People's Trust for Endangered Species

People's Trust for Endangered Species

Charity information

People's Trust for Endangered Species

Almost two thirds of UK species have declined in the past 50 years and one in ten faces the risk of extinction. Globally, it is estimated that between 10,000 and 100,000 species are becoming extinct every year.

There is nothing natural or inevitable about the alarming rate at which we are losing animals and their living landscapes. It is absolutely avoidable. That's why People's Trust for Endangered Species exists.

Founded 1977

  • Mission statement

    People's Trust for Endangered Species is an international conservation charity, working to save endangered wildlife. We are passionate about protecting animals facing extinction in vulnerable habitats, but we also know that passion isn’t enough: successful conservation is based on sound scientific evidence.

    For nearly 40 years our ground-breaking research has resulted in practical conservation action across the world, targeted where it’s most needed and where it will have maximum impact. For over 20 years we have particularly focused on British mammals that are under threat, a group of animals in damaging decline but often overlooked in favour of birds or the more exotic species. We have already achieved a great deal and improved the outlook for many British mammals, however there are still many challenges ahead. We receive no core funding from government and so rely entirely on the generosity of our supporters and charitable trusts to continue our work.

  • Aims

    People's Trust for Endangered Species aims to:

    • To stop the decline of hazel dormice in Britain & return them to their historical range by i) improving landscape connectivity & habitat; ii) reintroducing populations; iii) ongoing monitoring.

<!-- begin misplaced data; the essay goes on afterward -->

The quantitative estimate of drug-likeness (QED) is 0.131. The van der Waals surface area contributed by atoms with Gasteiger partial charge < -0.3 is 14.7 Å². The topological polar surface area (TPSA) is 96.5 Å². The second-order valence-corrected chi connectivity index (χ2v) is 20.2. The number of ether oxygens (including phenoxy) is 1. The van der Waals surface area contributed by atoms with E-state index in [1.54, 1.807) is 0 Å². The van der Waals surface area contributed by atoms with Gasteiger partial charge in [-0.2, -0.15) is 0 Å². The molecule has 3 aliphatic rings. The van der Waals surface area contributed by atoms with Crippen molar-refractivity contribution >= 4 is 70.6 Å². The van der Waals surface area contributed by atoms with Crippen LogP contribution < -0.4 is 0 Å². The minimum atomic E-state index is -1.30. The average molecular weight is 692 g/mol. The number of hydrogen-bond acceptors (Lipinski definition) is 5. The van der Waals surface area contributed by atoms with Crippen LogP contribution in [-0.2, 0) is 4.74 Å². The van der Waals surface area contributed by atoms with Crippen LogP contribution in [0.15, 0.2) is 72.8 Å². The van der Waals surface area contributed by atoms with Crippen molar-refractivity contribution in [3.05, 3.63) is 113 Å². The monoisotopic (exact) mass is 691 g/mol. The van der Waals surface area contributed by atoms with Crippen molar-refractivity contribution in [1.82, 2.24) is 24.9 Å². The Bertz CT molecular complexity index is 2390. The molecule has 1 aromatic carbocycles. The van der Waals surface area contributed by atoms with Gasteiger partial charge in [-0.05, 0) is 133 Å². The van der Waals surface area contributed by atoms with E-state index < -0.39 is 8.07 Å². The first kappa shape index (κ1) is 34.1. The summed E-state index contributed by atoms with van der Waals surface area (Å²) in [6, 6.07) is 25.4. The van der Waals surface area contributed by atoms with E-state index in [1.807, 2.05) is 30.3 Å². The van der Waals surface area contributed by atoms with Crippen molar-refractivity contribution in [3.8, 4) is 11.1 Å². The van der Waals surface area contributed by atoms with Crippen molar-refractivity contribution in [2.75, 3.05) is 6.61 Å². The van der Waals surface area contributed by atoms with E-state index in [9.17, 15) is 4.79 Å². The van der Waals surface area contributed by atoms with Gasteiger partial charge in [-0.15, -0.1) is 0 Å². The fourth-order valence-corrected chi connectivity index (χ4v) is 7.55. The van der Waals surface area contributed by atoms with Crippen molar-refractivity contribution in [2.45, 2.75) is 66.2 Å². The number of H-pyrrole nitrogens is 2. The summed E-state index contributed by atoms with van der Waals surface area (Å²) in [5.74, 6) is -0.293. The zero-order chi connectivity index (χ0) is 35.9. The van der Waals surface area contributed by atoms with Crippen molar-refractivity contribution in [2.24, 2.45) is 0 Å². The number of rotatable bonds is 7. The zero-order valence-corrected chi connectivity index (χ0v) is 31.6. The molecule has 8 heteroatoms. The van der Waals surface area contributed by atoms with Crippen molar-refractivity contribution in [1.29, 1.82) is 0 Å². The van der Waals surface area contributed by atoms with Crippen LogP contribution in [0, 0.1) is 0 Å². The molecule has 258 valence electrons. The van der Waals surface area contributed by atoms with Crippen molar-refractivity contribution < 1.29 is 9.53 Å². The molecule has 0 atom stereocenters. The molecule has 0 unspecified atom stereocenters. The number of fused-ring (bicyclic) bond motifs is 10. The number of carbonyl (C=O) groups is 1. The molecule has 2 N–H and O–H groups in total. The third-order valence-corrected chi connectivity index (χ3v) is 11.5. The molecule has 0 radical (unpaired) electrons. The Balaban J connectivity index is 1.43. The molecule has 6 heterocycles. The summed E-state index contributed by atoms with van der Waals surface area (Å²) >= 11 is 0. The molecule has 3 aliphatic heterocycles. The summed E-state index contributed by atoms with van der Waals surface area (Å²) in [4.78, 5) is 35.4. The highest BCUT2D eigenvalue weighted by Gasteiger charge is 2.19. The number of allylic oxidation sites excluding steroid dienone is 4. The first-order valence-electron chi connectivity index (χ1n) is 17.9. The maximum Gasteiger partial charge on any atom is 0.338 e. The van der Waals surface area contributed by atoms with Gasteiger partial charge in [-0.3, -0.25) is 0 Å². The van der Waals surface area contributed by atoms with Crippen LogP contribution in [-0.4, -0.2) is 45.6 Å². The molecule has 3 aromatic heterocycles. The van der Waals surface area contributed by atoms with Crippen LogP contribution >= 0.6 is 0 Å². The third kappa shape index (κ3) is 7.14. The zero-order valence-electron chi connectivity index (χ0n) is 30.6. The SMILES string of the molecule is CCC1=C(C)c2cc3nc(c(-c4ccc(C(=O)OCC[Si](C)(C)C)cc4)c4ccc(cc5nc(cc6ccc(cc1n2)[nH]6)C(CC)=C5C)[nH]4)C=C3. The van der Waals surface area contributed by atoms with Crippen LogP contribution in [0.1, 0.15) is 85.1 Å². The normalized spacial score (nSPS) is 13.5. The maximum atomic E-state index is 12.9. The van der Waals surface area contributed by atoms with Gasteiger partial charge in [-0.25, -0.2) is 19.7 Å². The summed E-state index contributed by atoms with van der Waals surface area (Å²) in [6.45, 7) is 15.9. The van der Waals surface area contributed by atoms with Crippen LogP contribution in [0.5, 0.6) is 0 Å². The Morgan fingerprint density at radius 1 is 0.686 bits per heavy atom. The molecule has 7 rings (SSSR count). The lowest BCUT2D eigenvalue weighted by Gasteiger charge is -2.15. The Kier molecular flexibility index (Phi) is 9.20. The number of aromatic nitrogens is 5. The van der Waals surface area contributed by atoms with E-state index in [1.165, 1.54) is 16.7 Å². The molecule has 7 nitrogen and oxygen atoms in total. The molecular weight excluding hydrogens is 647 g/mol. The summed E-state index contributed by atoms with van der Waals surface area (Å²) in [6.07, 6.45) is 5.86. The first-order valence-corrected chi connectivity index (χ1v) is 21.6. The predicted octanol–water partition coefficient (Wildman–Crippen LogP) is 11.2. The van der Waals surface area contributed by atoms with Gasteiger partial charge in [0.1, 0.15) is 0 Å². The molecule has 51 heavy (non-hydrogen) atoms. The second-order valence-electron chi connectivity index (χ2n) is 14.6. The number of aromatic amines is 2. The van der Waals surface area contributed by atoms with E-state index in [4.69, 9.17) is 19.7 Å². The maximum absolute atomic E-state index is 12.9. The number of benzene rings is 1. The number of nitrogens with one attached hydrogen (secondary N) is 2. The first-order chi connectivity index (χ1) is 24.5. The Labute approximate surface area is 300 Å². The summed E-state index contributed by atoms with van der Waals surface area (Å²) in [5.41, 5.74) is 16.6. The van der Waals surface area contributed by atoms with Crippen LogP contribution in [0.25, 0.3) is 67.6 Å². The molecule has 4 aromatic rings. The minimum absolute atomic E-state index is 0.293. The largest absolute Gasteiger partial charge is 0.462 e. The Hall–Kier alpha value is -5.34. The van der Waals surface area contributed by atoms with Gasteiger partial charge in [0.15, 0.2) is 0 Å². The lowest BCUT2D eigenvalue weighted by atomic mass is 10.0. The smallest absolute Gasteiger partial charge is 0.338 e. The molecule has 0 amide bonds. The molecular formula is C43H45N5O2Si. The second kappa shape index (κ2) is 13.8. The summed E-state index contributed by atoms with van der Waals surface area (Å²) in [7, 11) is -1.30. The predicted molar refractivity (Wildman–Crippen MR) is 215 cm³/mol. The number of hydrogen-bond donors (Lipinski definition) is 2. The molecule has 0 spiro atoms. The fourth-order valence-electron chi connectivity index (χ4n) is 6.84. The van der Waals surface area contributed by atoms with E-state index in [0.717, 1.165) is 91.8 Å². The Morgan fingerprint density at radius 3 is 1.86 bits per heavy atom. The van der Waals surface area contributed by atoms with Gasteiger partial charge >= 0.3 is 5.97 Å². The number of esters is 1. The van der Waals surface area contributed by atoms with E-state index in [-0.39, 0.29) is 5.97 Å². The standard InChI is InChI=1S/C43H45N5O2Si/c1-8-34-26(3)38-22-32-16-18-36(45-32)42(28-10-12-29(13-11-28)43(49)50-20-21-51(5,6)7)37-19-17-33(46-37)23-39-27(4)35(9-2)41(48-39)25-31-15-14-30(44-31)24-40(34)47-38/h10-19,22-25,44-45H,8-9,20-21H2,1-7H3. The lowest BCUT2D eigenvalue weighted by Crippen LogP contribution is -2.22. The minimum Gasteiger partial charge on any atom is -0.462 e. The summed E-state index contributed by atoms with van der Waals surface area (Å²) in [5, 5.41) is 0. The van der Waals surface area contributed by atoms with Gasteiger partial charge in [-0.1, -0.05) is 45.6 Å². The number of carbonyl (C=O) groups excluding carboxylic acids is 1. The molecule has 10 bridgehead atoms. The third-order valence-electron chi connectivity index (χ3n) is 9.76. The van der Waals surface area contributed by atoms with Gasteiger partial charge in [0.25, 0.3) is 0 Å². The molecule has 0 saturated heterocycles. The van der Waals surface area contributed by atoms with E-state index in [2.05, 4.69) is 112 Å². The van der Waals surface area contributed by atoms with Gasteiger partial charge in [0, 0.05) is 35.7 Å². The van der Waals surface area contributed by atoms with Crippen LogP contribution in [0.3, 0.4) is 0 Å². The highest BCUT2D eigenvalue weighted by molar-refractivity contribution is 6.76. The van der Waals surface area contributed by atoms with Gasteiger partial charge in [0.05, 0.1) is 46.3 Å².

• To stabilise British hedgehog populations within urban/suburban areas and fully understand the factors affecting rural populations.
    • To measure the conservation status of the water vole in the UK; to support local conservation effort; and to assist with mitigation measures to protect the remaining local populations.
    • To document and improve the biodiversity quality of traditional orchards in England and Wales and to restore Rough Hill to excellent condition.
    • To manage and improve our ancient woodland to support important and threatened species and be a living example of excellence in woodland management to inspire and inform other conservation work.
  • Overview

    Established: August 1977

    Registered Charity Number: 274206

    Board members: 5

    Full time staff: 11

    Part time staff: 4

    Volunteers: 10000

    Phone number: 020 7498 4533

    Address: 3 Cloisters House SW8 4BG

    View charity accounts on the Charity Commission website
  • Saving traditional orchards

    Traditionally-managed orchards are rich havens for all sorts of wildlife as well as fruit.... More
  • Woodland sanctuary for dormice and red squirrels

    Briddlesford Woods on the Isle of Wight contains a unique ecosystem of rare and endangered... More
  • Going nuts for dormice

    The hazel dormouse is Britain’s only native dormouse species. Once widespread throughout... More